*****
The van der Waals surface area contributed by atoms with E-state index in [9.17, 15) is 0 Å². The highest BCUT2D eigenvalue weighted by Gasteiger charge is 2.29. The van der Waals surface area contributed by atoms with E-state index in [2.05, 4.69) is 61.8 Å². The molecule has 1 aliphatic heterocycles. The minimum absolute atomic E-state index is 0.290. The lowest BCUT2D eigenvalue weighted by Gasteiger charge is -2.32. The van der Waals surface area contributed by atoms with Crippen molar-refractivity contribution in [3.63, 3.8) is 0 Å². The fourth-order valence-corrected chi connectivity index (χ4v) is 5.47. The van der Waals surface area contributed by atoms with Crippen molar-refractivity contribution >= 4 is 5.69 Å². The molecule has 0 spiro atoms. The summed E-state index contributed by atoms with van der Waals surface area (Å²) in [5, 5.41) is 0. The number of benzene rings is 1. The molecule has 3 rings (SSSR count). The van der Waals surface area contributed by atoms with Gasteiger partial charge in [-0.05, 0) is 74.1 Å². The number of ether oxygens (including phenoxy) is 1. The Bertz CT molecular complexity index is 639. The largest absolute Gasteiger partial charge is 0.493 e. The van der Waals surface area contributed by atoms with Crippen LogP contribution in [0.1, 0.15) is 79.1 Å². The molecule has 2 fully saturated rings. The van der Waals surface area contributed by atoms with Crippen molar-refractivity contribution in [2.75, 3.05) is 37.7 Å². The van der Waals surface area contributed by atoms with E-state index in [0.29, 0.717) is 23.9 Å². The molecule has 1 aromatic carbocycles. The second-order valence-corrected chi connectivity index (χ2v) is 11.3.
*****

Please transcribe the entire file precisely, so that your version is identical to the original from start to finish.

The van der Waals surface area contributed by atoms with E-state index in [9.17, 15) is 0 Å². The highest BCUT2D eigenvalue weighted by Gasteiger charge is 2.29. The van der Waals surface area contributed by atoms with E-state index in [2.05, 4.69) is 61.8 Å². The molecule has 1 aliphatic heterocycles. The minimum absolute atomic E-state index is 0.290. The lowest BCUT2D eigenvalue weighted by Gasteiger charge is -2.32. The van der Waals surface area contributed by atoms with Crippen molar-refractivity contribution in [3.63, 3.8) is 0 Å². The fourth-order valence-corrected chi connectivity index (χ4v) is 5.47. The van der Waals surface area contributed by atoms with Crippen molar-refractivity contribution >= 4 is 5.69 Å². The molecule has 0 spiro atoms. The summed E-state index contributed by atoms with van der Waals surface area (Å²) in [5, 5.41) is 0. The number of benzene rings is 1. The molecule has 3 rings (SSSR count). The van der Waals surface area contributed by atoms with Gasteiger partial charge in [-0.05, 0) is 74.1 Å². The number of ether oxygens (including phenoxy) is 1. The Bertz CT molecular complexity index is 639. The largest absolute Gasteiger partial charge is 0.493 e. The van der Waals surface area contributed by atoms with Crippen LogP contribution in [0.1, 0.15) is 79.1 Å². The molecule has 2 fully saturated rings. The van der Waals surface area contributed by atoms with Crippen molar-refractivity contribution in [2.75, 3.05) is 37.7 Å². The van der Waals surface area contributed by atoms with E-state index in [0.29, 0.717) is 23.9 Å². The molecule has 1 aromatic carbocycles. The second-order valence-corrected chi connectivity index (χ2v) is 11.3.